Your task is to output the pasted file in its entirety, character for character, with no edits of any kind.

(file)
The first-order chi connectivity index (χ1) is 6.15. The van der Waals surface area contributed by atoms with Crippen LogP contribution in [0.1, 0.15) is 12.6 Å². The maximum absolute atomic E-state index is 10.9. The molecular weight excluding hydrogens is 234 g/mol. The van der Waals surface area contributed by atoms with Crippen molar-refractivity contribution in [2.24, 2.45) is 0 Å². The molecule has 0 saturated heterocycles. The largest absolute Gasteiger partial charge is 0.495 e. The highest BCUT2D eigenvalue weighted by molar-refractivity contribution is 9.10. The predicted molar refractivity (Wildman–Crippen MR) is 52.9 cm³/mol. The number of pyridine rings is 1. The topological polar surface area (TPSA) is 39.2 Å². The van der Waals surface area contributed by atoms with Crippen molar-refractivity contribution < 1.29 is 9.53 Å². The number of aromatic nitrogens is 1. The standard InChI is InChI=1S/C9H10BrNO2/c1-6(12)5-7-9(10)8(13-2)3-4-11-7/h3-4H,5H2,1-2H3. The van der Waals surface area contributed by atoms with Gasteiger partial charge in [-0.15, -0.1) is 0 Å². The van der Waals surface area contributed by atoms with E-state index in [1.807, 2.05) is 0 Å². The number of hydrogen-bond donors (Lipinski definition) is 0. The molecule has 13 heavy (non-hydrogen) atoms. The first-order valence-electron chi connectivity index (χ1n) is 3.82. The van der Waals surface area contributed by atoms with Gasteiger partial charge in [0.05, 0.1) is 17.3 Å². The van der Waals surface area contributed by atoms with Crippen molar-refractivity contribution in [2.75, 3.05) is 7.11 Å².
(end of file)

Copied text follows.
The first-order chi connectivity index (χ1) is 6.15. The van der Waals surface area contributed by atoms with Crippen LogP contribution in [0.1, 0.15) is 12.6 Å². The maximum absolute atomic E-state index is 10.9. The molecular weight excluding hydrogens is 234 g/mol. The van der Waals surface area contributed by atoms with Crippen molar-refractivity contribution in [2.24, 2.45) is 0 Å². The molecule has 0 saturated heterocycles. The largest absolute Gasteiger partial charge is 0.495 e. The highest BCUT2D eigenvalue weighted by molar-refractivity contribution is 9.10. The predicted molar refractivity (Wildman–Crippen MR) is 52.9 cm³/mol. The number of pyridine rings is 1. The topological polar surface area (TPSA) is 39.2 Å². The van der Waals surface area contributed by atoms with Crippen molar-refractivity contribution < 1.29 is 9.53 Å². The number of aromatic nitrogens is 1. The standard InChI is InChI=1S/C9H10BrNO2/c1-6(12)5-7-9(10)8(13-2)3-4-11-7/h3-4H,5H2,1-2H3. The van der Waals surface area contributed by atoms with Gasteiger partial charge in [-0.15, -0.1) is 0 Å². The van der Waals surface area contributed by atoms with E-state index in [1.807, 2.05) is 0 Å². The number of hydrogen-bond donors (Lipinski definition) is 0. The molecule has 13 heavy (non-hydrogen) atoms. The first-order valence-electron chi connectivity index (χ1n) is 3.82. The van der Waals surface area contributed by atoms with Gasteiger partial charge in [0.05, 0.1) is 17.3 Å². The van der Waals surface area contributed by atoms with Crippen molar-refractivity contribution in [2.75, 3.05) is 7.11 Å².